Before 1936 few English-speaking scholars doubted the traditional view that the author of the three letters ascribed to John were written by the same man who authored the Fourth Gospel. In that year, C. H. Dodd delivered a lecture in which he argued that 1 John was written by a disciple of John, not by the evangelist himself.2 The question of the authorship of 2 John, therefore, must be approached from two directions: (1) How does this little letter relate to 1 John? and (2) How do the Johannine letters relate to the Fourth Gospel?
Early testimony regarding the authorship of 2 John is not as strong as it is for 1 John, “yet the brevity of the letter and the lesser likelihood of its being quoted by Christian authors must be given full weight in assessing the evidence (the same applies to 3 John).”4 The situation would be roughly similar to imposing a requirement that every chapter in one of Paul’s letters be quoted before that book be admitted into the canon, for 2 John is no larger than a small chapter of another letter. Further, neither 2 John nor 3 John have much in the way of edifying quotations—even when compared to a single chapter from most other NT letters. In other words, the struggle for canonicity (which was always bound up with authorship) which 2-3 John faced would have been quite predictable. That these two letters—each of which could have been written on a single sheet of papyrus—were preserved at all is a subtle point in favor of the traditional ascription of their Johannine authorship.
On the side of common authorship among all three letters as well as apostolic authorship, we may cite the following authorities. Irenaeus, who alludes to 2 John, assumes apostolic authorship. The Muratorian Fragment mentions two letters by John, the second of which could have either been 2 John or 2-3 John (the two forming one letter).5 Clement of Alexandria recognized more than one letter by John. Origen recognized both 2 and 3 John, though he admitted that their genuineness was disputed by some. Dionysius of Alexandria likewise mentions John’s second and third letters, recognizing that some dispute their authenticity. Finally, Polycarp is sometimes alleged to refer to 2 John 7, but his wording is closer to that of 1 John 4.2-3, which 2 John 7 emulates (Philippians 7.1).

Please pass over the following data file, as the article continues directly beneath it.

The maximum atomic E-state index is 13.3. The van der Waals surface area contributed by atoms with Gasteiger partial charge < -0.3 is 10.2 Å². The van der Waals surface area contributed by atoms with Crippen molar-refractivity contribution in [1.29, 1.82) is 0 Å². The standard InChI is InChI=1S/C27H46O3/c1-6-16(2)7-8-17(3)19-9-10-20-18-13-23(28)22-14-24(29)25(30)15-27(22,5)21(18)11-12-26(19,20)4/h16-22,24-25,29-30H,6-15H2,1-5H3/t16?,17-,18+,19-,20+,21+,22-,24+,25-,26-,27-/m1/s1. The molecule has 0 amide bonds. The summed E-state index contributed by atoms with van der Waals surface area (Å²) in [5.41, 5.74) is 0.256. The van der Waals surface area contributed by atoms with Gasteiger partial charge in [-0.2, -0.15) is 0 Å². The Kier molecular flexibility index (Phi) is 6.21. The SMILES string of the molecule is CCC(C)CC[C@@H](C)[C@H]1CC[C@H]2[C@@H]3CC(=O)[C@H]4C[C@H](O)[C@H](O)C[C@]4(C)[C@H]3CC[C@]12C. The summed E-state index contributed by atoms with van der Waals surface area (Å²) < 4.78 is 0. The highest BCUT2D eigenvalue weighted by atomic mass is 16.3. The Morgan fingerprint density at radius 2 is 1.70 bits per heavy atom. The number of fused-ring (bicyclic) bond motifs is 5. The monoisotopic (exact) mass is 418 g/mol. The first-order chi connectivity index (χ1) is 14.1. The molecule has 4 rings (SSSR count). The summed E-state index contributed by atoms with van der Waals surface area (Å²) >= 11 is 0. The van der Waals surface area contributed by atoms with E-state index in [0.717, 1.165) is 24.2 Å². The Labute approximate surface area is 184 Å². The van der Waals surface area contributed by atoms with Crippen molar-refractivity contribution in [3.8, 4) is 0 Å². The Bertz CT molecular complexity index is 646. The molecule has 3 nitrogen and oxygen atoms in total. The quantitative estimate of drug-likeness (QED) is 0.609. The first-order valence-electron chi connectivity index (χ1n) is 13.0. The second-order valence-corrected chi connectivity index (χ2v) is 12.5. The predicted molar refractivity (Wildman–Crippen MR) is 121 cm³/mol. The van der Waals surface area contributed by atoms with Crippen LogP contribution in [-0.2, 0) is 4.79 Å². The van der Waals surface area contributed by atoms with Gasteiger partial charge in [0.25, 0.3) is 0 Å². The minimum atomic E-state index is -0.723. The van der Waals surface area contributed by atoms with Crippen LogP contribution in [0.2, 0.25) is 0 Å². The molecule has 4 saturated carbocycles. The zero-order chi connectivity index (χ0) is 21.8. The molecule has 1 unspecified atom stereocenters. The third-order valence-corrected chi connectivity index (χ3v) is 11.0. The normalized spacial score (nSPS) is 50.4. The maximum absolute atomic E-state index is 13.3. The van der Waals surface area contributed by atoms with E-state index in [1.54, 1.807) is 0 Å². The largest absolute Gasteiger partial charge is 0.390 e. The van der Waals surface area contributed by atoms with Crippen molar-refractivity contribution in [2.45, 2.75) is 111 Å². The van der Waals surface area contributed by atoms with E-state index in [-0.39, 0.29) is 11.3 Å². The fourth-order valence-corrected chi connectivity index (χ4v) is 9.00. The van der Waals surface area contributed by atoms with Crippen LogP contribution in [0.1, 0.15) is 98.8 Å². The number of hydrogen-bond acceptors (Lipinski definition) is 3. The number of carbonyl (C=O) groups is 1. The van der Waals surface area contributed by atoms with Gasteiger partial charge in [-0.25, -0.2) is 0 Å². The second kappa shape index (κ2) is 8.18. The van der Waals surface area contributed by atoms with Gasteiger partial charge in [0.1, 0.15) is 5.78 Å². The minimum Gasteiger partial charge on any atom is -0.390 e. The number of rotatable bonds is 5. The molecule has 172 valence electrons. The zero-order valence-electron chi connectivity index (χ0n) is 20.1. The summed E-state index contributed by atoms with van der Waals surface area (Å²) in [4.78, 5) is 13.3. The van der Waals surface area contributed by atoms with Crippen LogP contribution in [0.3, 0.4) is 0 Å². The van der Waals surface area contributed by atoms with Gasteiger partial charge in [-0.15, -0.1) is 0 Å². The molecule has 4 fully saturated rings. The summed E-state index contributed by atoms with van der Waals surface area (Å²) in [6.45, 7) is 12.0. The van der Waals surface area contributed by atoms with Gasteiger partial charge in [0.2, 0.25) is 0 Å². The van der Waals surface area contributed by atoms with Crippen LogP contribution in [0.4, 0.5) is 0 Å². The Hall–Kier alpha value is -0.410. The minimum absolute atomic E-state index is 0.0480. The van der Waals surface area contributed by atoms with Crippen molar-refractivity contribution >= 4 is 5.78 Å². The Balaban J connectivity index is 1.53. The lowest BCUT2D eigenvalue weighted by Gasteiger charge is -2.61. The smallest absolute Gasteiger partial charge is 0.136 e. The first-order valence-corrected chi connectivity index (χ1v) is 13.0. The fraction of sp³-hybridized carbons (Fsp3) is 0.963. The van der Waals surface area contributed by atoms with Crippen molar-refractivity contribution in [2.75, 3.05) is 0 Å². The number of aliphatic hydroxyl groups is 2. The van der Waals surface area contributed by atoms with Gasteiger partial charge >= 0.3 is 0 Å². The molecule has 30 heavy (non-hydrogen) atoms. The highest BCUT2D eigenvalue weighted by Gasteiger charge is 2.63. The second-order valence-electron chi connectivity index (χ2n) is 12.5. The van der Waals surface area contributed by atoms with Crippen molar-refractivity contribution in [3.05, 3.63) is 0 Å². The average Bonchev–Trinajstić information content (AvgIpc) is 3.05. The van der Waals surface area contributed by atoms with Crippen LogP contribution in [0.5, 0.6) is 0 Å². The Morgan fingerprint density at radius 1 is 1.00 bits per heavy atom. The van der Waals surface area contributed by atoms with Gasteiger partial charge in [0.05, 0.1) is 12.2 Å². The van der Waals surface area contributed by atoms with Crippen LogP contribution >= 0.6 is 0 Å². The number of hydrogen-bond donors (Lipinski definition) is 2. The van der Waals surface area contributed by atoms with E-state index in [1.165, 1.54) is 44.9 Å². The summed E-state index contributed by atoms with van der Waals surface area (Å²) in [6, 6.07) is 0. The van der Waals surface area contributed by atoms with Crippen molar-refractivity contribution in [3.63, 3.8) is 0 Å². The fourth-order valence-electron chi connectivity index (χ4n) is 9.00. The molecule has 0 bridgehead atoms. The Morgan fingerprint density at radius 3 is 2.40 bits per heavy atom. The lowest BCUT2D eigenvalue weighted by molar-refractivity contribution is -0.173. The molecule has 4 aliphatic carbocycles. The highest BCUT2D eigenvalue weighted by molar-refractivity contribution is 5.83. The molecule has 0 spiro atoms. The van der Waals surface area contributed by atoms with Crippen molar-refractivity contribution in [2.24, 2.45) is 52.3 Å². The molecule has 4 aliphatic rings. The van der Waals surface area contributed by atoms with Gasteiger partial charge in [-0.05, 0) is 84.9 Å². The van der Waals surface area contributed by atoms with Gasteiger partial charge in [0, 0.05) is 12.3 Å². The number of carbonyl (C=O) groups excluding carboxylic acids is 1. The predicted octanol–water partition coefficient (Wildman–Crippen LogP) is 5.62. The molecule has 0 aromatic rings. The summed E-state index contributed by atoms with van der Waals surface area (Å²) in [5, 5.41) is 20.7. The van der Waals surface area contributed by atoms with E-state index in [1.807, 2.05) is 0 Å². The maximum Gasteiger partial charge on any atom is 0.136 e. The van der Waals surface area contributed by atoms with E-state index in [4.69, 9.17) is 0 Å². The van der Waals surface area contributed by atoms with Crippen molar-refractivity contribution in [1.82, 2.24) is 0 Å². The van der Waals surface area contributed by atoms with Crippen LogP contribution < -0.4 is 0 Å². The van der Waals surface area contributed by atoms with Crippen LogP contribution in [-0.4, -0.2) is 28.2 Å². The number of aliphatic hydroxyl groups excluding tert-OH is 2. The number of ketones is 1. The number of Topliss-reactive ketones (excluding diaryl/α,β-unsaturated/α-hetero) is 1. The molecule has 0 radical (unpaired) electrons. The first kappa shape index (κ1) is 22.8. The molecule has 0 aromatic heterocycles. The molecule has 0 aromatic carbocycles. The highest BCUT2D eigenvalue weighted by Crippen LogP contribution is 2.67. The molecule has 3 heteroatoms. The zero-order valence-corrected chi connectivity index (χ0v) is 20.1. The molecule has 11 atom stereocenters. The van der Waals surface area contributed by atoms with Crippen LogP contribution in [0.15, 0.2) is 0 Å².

On the other side, Eusebius placed 2 and 3 John with the disputed books. Jerome and Ambrose also expressed doubts about their authenticity. The Syriac church apparently rejected these two letters until sometime after 411 CE (latest probable publication date of the Peshitta), and they were not fully accepted until the beginning of the sixth century.
Some implications about the external evidence are as follows. (1) “It is significant that the earlier writers appear to have less hesitation about apostolic authorship than the later, which is the reverse of what would be expected if the doubts were based on accurate tradition.”6 (2) Since the author is called only “the elder” in 2-3 John, perhaps confusion at a later date (due to Papias’ famous statement [which will be discussed shortly]) over the alleged two Johns might have caused some hesitation. On the other hand, it is just possible that the “elder” John (distinct from the apostle) wrote these two letters, and it is precisely for this reason that they struggled for canonicity. (3) Rather than due to confusion, some of those who disputed apostolic authorship may have had ulterior motives. Eusebius, for example, who has preserved for us the statement by Papias, “had a special interest in distinguishing two Johns, since he did not appreciate the chiliasm of the Apocalypse.”7 Therefore, since in Eusebius’ interpretation of Papias’ statement, “John the elder” did not refer to the apostle, and since 2-3 John are authored by the ‘elder,’ Eusebius may have felt compelled to conclude that 2-3 John were not authored by the apostle (in order to maintain his disavowal of chiliasm). For others, it is possible that the addressee, “the elect lady,” was taken literally, and hence, would seem inappropriate for an apostle to write such a letter.